For the Kenyan government to achieve its mission to deepen internet connectivity countrywide, it will have to ramp up the scale of the national fiber-optic network.
Technology experts attending this year’s edition of the Connected Kenya Conference surmised that the additional fiber internet connectivity will be a major component of the country’s digital ecosystem, noting that it will be an important hurdle to cross if the country is to achieve the modest ambition of connecting at least 1 million students to the Internet.
Speaking for Huawei, the firm’s Director for Enterprise Business, Steve Kamuya, explained that it would partner with the ICT Authority to enable broadband access in those facilities by starting with laying at least 25,000km of fiber backbone and metro around the country and installing an additional 18,000km fiber for last-mile of internet connectivity as part of a broader plan to deliver last-mile Internet connectivity around the country.
The mission, he added, is important as providing internet connectivity in schools benefits the students, teachers, and even the general public who can use it for business and other special needs. Therefore, it is important to provide them with sufficient speeds and good wi-fi coverage across the entire national school network.
“Accelerating ICT infrastructure construction is critical for ensuring universal access to all. Huawei has and will continue to collaborate with our customers and partners in delivering cutting edge solutions in support of implementing the National Broadband Strategy for ensuring internet connectivity to all and affordable access to digital services,” he said.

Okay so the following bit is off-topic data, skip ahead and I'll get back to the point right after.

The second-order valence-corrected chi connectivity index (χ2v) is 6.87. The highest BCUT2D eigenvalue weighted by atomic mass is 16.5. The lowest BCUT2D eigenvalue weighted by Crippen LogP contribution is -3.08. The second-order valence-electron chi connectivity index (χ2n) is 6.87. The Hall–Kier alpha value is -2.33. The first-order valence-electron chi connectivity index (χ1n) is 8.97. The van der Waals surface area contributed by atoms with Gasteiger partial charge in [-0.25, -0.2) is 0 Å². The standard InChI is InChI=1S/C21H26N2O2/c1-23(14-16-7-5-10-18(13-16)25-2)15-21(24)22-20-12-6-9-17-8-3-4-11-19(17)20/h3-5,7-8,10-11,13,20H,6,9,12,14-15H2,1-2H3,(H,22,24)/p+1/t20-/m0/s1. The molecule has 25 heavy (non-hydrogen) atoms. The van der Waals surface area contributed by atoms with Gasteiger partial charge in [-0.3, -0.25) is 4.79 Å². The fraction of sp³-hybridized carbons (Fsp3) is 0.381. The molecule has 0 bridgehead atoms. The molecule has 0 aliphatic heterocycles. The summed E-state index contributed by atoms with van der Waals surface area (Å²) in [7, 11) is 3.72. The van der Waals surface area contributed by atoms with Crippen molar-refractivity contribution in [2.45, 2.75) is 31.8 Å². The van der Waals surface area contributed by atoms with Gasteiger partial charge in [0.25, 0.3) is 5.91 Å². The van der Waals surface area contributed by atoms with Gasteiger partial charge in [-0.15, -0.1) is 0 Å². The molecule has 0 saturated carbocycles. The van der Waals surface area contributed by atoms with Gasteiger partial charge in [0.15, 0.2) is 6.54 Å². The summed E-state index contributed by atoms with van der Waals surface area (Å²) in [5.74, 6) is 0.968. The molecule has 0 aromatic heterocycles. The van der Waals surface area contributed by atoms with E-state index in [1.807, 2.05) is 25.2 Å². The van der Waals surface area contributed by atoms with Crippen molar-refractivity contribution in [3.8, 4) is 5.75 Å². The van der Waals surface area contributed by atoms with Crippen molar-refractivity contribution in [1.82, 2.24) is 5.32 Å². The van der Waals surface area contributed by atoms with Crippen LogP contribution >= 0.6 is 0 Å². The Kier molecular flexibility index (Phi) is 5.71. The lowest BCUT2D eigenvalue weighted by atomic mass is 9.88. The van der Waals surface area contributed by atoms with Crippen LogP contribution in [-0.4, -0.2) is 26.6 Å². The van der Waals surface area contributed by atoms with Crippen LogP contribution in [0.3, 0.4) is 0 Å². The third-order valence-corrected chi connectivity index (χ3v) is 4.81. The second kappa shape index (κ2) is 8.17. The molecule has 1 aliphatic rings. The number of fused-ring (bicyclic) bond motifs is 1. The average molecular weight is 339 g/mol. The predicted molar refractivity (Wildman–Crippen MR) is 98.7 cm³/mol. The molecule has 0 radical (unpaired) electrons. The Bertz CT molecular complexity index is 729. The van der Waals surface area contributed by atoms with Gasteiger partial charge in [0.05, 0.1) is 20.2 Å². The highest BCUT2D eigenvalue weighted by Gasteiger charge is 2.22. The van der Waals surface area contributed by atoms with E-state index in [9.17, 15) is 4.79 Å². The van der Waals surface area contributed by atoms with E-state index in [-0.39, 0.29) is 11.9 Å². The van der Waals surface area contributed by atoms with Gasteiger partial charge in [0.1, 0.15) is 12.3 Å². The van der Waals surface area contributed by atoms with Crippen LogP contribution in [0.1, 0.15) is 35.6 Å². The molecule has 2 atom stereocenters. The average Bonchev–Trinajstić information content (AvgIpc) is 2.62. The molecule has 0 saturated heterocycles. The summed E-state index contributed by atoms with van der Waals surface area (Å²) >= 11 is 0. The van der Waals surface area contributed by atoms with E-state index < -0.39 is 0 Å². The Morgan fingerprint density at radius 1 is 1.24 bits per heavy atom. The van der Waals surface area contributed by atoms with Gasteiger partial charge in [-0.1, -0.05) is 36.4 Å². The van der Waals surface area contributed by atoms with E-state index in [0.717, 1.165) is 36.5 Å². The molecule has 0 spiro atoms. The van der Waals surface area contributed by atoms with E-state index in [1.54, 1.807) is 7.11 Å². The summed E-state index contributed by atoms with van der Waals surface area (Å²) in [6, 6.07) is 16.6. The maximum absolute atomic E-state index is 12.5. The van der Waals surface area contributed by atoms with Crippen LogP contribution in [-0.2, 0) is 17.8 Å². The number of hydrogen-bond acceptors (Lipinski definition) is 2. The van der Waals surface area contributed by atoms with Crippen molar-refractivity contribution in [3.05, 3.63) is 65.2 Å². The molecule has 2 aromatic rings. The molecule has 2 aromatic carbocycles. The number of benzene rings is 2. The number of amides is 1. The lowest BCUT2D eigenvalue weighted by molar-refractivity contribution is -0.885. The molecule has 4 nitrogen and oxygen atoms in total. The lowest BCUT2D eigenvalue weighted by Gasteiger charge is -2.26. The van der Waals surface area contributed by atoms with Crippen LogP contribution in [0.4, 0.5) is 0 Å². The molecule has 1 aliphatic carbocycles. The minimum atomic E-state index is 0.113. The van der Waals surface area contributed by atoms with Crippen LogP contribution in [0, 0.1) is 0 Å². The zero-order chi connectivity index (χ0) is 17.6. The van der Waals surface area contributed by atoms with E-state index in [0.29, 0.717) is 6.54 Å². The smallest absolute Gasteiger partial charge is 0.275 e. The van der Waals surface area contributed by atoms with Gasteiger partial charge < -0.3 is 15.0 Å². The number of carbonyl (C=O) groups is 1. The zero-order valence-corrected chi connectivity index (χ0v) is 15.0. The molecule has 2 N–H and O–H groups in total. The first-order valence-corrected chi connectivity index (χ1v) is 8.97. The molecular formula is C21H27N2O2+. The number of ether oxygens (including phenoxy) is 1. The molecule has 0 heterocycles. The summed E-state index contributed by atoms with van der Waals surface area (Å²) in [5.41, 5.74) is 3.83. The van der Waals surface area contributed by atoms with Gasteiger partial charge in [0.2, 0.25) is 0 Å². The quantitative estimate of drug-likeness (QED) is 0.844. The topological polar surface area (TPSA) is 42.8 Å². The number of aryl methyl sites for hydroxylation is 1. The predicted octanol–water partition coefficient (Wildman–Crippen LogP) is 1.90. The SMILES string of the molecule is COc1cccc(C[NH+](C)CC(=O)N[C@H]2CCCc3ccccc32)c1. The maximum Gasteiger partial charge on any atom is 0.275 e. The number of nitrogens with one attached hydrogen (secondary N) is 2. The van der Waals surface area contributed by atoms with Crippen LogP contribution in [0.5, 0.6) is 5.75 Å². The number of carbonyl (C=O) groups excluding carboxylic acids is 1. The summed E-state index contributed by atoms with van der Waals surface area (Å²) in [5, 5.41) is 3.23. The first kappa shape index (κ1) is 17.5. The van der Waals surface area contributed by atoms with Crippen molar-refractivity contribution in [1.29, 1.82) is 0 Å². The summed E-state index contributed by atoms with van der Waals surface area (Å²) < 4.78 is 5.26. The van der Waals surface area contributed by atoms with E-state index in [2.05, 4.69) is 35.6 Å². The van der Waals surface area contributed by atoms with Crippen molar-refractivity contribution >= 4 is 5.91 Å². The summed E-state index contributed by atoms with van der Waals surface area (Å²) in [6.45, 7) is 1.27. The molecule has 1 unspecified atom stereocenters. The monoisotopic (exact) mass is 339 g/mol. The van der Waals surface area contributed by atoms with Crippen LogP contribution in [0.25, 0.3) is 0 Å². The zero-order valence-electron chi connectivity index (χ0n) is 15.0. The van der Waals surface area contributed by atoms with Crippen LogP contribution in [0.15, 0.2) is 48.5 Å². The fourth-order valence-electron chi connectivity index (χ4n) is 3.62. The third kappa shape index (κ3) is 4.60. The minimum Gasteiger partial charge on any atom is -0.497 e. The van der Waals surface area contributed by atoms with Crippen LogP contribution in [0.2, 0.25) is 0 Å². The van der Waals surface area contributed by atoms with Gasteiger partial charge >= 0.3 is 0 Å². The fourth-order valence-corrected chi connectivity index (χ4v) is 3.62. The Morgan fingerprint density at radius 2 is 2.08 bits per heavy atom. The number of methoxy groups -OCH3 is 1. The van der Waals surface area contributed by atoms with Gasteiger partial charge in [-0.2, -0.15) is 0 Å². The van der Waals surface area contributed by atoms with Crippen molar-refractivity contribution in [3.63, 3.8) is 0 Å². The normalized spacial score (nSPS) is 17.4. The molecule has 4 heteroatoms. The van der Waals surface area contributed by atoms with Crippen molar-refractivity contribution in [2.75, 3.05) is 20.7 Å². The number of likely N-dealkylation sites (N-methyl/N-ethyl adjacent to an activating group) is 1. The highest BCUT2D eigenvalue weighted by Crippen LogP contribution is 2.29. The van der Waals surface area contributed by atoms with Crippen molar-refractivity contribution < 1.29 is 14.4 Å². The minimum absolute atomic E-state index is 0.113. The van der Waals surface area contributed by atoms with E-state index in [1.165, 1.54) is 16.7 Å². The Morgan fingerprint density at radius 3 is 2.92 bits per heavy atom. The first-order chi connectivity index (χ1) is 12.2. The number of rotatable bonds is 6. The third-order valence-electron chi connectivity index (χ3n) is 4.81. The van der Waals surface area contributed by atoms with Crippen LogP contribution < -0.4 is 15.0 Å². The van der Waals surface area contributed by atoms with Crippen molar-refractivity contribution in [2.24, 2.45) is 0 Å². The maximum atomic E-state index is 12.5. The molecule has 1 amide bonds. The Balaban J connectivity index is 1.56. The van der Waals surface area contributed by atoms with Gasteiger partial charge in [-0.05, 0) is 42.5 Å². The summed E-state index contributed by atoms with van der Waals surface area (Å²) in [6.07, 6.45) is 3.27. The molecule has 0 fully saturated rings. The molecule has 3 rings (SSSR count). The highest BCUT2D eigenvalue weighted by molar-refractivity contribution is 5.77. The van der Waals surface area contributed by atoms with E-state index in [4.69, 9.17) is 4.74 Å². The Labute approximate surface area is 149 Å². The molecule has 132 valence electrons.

Maureen Mwaniki, the Vice Director for the Programs Management Office explained that in rolling out various training programs across the country, the firm had established a large gap in digital literacy between various parts of Kenya.
“For this gap to be reduced remarkably, we will need to structure the national Internet connectivity infrastructure to reach the unserved and underserved areas while at the same time providing working devices with reliable content,” she said pointing out that a large part of the neglected population if high school students, who in many cases, graduate without ever seen a computer or know how one works. A national digital literacy effort, she added, will also work if it’s contextualized to individuals’ requirements and situations, staying alive to the different levels of students have exposure.
According to Kamuya, the time was ripe for industry players to reconsider the constitution of ICT infrastructure, saying that they all need to view last-mile devices including computers, phones, and tablets as finer components of the country’s ICT infrastructure.
“Computers are important in public offices and schools where phones and tablets may not be sufficiently available as they can be easily be used as virtual desktops to communicate and to store data, with the possibility of being run remotely from local data centers,” he added.
Other forms of infrastructure that will be necessary for the education sector, in particular, to make the most of Kenya’s imminent broadband infrastructure include intelligent transport facilities, smart lighting, and electrical equipment, which will be useful in smart city environments.
Noting that Huawei was excited by the government’s commitment to deepening the reach of fiber-optic internet connectivity countrywide, Kamiya explained that the expansion will enhance Internet use, increase the level of wi-fi access, and therefore have a real impact beyond education to include other sectors such as health and agriculture.
Dr. Bitange Ndemo, a Professor of Entrepreneurship at the School of Business at the University of Nairobi explained that for Kenya to make progress in achieving a sizeable measure of digital inclusivity, the acceleration of its national ICT infrastructure was inevitable. “The whole world is moving into the digital space faster than we can even run, so we must make haste with our implementation,” he noted.